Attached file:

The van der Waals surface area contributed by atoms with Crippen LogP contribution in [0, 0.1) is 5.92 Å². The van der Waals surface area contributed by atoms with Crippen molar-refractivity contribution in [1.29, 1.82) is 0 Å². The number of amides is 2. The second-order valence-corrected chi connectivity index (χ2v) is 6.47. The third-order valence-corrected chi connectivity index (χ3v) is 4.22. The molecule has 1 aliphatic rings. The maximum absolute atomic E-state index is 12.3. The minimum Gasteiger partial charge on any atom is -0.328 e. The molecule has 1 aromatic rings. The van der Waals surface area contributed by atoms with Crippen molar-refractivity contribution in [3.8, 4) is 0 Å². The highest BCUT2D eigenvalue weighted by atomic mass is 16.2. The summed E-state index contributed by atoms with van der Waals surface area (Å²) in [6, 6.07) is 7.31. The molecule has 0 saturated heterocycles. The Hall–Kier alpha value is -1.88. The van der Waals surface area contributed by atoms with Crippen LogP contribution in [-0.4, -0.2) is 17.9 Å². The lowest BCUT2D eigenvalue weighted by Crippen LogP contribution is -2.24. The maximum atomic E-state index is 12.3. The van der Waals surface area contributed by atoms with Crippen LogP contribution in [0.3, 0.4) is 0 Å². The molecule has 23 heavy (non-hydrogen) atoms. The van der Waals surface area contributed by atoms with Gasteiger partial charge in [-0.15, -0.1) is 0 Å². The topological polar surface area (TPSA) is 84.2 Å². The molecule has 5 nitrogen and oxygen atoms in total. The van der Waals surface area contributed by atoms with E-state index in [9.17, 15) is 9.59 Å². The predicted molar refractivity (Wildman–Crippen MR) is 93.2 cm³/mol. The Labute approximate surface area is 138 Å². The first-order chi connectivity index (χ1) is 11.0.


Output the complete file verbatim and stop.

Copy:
The van der Waals surface area contributed by atoms with Crippen LogP contribution in [0, 0.1) is 5.92 Å². The van der Waals surface area contributed by atoms with Crippen molar-refractivity contribution in [1.29, 1.82) is 0 Å². The number of amides is 2. The second-order valence-corrected chi connectivity index (χ2v) is 6.47. The third-order valence-corrected chi connectivity index (χ3v) is 4.22. The molecule has 1 aliphatic rings. The maximum absolute atomic E-state index is 12.3. The minimum Gasteiger partial charge on any atom is -0.328 e. The molecule has 1 aromatic rings. The van der Waals surface area contributed by atoms with Crippen molar-refractivity contribution in [3.8, 4) is 0 Å². The highest BCUT2D eigenvalue weighted by atomic mass is 16.2. The summed E-state index contributed by atoms with van der Waals surface area (Å²) in [6, 6.07) is 7.31. The molecule has 0 saturated heterocycles. The Hall–Kier alpha value is -1.88. The van der Waals surface area contributed by atoms with Crippen LogP contribution in [-0.4, -0.2) is 17.9 Å². The lowest BCUT2D eigenvalue weighted by Crippen LogP contribution is -2.24. The maximum atomic E-state index is 12.3. The van der Waals surface area contributed by atoms with Crippen LogP contribution in [0.3, 0.4) is 0 Å². The molecule has 23 heavy (non-hydrogen) atoms. The van der Waals surface area contributed by atoms with Gasteiger partial charge in [-0.15, -0.1) is 0 Å². The topological polar surface area (TPSA) is 84.2 Å². The molecule has 5 nitrogen and oxygen atoms in total. The van der Waals surface area contributed by atoms with E-state index in [9.17, 15) is 9.59 Å². The predicted molar refractivity (Wildman–Crippen MR) is 93.2 cm³/mol. The Labute approximate surface area is 138 Å². The first-order chi connectivity index (χ1) is 11.0.